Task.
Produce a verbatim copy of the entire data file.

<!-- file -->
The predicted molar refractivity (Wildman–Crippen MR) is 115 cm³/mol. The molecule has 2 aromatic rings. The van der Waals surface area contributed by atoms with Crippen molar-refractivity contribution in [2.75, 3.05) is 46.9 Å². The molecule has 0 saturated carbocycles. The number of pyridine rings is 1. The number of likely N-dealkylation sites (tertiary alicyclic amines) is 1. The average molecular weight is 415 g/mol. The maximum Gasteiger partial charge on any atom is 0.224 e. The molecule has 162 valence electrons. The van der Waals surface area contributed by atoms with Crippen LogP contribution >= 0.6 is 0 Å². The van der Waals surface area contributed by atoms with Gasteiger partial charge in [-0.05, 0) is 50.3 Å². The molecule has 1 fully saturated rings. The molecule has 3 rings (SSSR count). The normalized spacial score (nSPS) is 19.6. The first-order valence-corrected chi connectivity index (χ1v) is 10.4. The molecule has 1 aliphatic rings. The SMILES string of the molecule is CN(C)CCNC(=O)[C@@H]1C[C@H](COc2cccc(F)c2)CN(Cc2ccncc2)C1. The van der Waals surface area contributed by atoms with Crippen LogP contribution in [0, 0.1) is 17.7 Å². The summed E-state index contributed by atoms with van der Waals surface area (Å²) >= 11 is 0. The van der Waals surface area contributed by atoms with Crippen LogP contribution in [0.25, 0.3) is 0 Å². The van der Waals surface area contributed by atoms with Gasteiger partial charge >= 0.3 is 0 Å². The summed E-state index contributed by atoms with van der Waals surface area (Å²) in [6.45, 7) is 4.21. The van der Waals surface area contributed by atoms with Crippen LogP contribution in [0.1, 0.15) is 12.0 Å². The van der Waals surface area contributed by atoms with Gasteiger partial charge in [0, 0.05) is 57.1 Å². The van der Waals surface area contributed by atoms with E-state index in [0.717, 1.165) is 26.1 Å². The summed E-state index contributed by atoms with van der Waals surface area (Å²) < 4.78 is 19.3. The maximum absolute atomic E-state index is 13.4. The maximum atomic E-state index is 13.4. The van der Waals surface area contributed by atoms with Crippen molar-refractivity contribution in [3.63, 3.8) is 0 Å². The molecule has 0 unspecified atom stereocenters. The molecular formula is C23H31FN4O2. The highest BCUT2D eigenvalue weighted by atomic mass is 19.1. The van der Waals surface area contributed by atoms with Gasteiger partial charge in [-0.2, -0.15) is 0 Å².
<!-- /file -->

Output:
The predicted molar refractivity (Wildman–Crippen MR) is 115 cm³/mol. The molecule has 2 aromatic rings. The van der Waals surface area contributed by atoms with Crippen molar-refractivity contribution in [2.75, 3.05) is 46.9 Å². The molecule has 0 saturated carbocycles. The number of pyridine rings is 1. The number of likely N-dealkylation sites (tertiary alicyclic amines) is 1. The average molecular weight is 415 g/mol. The maximum Gasteiger partial charge on any atom is 0.224 e. The molecule has 162 valence electrons. The van der Waals surface area contributed by atoms with Crippen LogP contribution >= 0.6 is 0 Å². The van der Waals surface area contributed by atoms with Gasteiger partial charge in [-0.05, 0) is 50.3 Å². The molecule has 1 fully saturated rings. The molecule has 3 rings (SSSR count). The normalized spacial score (nSPS) is 19.6. The first-order valence-corrected chi connectivity index (χ1v) is 10.4. The molecule has 1 aliphatic rings. The SMILES string of the molecule is CN(C)CCNC(=O)[C@@H]1C[C@H](COc2cccc(F)c2)CN(Cc2ccncc2)C1. The van der Waals surface area contributed by atoms with Crippen LogP contribution in [0, 0.1) is 17.7 Å². The summed E-state index contributed by atoms with van der Waals surface area (Å²) >= 11 is 0. The van der Waals surface area contributed by atoms with Crippen LogP contribution in [0.25, 0.3) is 0 Å². The van der Waals surface area contributed by atoms with Gasteiger partial charge >= 0.3 is 0 Å². The summed E-state index contributed by atoms with van der Waals surface area (Å²) in [6.45, 7) is 4.21. The van der Waals surface area contributed by atoms with Crippen LogP contribution in [0.1, 0.15) is 12.0 Å². The van der Waals surface area contributed by atoms with Gasteiger partial charge in [0, 0.05) is 57.1 Å². The van der Waals surface area contributed by atoms with E-state index in [0.717, 1.165) is 26.1 Å². The summed E-state index contributed by atoms with van der Waals surface area (Å²) < 4.78 is 19.3. The maximum absolute atomic E-state index is 13.4. The maximum atomic E-state index is 13.4. The van der Waals surface area contributed by atoms with Crippen molar-refractivity contribution in [3.63, 3.8) is 0 Å². The molecule has 0 unspecified atom stereocenters. The molecular formula is C23H31FN4O2. The highest BCUT2D eigenvalue weighted by atomic mass is 19.1. The van der Waals surface area contributed by atoms with Gasteiger partial charge in [-0.2, -0.15) is 0 Å².